(Reuters) - Insurers of a fire-damaged Philadelphia refinery have indicated they would make a $50 million initial advance payment in connection with a June blaze that led to the plant’s closure, court documents showed.
The infusion of funds would buy cash-strapped Philadelphia Energy Solutions more time to navigate a Chapter 11 bankruptcy, which it filed for in late July, before being forced to liquidate.
PES entered bankruptcy exactly a month after a June 21 fire and series of blasts destroyed an alkylation unit at its massive refinery complex. Shortly after the blaze, the company requested an advance payment on $1.25 billion in property damage and business interruption insurance coverage, but it was denied.
In a court filing late on Thursday, attorneys for the company and its lenders said certain insurers “have expressed willingness to make an initial advance payment of $50 million” against property damage insurance proceeds connected to the fire.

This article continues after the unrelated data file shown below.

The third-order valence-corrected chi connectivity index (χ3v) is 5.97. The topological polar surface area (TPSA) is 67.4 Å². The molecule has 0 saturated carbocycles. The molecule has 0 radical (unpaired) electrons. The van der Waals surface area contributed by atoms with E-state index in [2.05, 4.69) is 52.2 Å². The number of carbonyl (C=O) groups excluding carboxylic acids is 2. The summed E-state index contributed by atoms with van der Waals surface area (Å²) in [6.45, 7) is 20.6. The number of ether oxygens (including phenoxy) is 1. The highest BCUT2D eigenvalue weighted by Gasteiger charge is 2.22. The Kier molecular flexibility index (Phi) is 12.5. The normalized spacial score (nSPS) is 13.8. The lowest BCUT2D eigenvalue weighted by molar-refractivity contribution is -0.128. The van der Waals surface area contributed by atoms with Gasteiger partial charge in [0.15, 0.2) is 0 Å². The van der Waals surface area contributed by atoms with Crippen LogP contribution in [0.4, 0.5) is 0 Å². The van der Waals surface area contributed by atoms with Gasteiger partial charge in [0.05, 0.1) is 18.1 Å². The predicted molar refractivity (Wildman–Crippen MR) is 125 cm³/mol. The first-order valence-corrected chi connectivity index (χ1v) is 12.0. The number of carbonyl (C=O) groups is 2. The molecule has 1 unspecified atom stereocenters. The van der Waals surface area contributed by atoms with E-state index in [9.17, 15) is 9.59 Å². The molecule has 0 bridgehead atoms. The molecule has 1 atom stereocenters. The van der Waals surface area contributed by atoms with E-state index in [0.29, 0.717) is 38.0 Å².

The group is expected to make a formal entry of the stipulation and order involving the insurance payments on Friday, ahead of a Sept. 19 bankruptcy hearing, the court documents said.
The refiner shut its last crude unit in late July and laid off nearly all of its 1,100 workers. A skeleton crew of about 80 union employees have been kept on for an indefinite period of time to continue winding down the plant and oversee cleanup from the June fire and explosions, which are still under investigation.
The company’s bankruptcy case hinges on receiving insurance proceeds for up to $1 billion for property damage and as much as $250 million for loss of business after the fire, according to earlier filings with the United States Bankruptcy Court for the District of Delaware.
Without the payouts, PES could be forced into Chapter 7 liquidation.
(This story was refiled to clarify headline that insurance payment is expected, not guaranteed.)
Reporting By Laila Kearney; Editing by Marguerita Choy